Business income taxes can vary according to the type of company, and the turnover. Some types of business, including not for profit organisations, have different taxation levels, so you’ll need to confirm the details for your business with your tax accountant.

The level of taxes applied will be reviewed annually - here are the 2019/20 business income tax rates for most for profit businesses⁴,⁵:

Business typeIncome tax rate
Base rate entities - small business tax rate27.5%
Others30%

Base rate entities are smaller companies, with a turnover below a level fixed annually by the government. From the 2018-19 tax year onwards, this covers companies with an annual turnover under $50 million, assuming that no more than 80% of the profits of the company come from passive income like rents and royalty.

Payroll tax

Payroll tax is collected by states and territories. You’ll pay if the total amount of payroll for your business exceeds the tax free level for your location. Payroll tax levels and collection processes vary between states and territories, so you’ll need to check the details for your location⁶.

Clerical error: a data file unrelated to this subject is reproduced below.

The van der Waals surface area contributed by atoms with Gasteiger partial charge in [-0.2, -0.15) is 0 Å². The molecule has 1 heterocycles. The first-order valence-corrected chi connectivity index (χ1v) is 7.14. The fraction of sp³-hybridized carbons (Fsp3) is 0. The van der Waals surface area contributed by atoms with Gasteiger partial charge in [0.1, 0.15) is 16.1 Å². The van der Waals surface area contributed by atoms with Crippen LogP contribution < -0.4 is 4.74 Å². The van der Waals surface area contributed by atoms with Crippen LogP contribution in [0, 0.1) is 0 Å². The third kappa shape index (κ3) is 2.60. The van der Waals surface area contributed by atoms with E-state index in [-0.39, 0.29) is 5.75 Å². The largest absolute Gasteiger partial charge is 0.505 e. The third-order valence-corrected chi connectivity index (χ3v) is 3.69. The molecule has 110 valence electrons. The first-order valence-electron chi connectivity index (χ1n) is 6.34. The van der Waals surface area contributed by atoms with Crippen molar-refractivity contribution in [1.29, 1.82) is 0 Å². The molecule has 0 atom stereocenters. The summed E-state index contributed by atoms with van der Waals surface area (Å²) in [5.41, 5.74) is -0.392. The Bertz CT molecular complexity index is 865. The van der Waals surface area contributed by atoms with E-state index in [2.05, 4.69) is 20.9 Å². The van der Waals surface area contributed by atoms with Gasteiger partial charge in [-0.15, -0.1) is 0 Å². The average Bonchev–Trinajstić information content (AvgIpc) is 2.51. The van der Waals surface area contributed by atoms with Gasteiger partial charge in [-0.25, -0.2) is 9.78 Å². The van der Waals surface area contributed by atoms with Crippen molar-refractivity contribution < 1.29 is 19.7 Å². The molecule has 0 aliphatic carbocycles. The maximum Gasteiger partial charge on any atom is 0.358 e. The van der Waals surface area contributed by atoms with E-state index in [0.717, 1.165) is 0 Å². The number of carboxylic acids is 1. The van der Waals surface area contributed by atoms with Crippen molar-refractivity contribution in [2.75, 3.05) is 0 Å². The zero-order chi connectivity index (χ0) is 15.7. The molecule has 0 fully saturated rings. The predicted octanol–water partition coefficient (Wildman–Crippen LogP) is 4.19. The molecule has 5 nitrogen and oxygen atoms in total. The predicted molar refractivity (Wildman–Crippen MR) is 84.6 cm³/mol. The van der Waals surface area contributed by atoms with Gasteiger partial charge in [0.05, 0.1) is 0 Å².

Capital gains tax

You might incur capital gains tax (CGT) if you sell or dispose of an asset. For example, if you sell a business property, or shares. If you work from home, and sell your property, you may need to pay capital gains tax on the sale.

All that said, there are various CGT exemptions for small business owners. You may avoid paying if your business has owned the asset being sold for 15 years or more, if you’re aged over 55, or if you’re retiring either through ill health or due to age⁷.

Property tax

If your business owns property or land, you may need to pay taxes - usually directly to your state or territory. You may be liable for land tax if you own land, and you could have to pay rates if you own property. When you purchase a property for your business you may also need to pay a one off stamp duty⁸.

Other taxes to know about

Tax is a complex area, and taking professional advice makes good business sense. As well as the ATO small business taxes highlighted above, you may also want to learn about excise duties and the range of taxes you may need to pay if your business is based overseas, or you work buying and selling internationally.

If you’re a business registered for GST you may need to lodge Business Activity Statements (BAS), which can be quarterly or monthly. These are used to report and pay GST, and other taxes.

Tax incentives for small businesses

Don’t forget, when you start to prepare and file your business taxes, to look out for applicable tax concessions and credits⁹.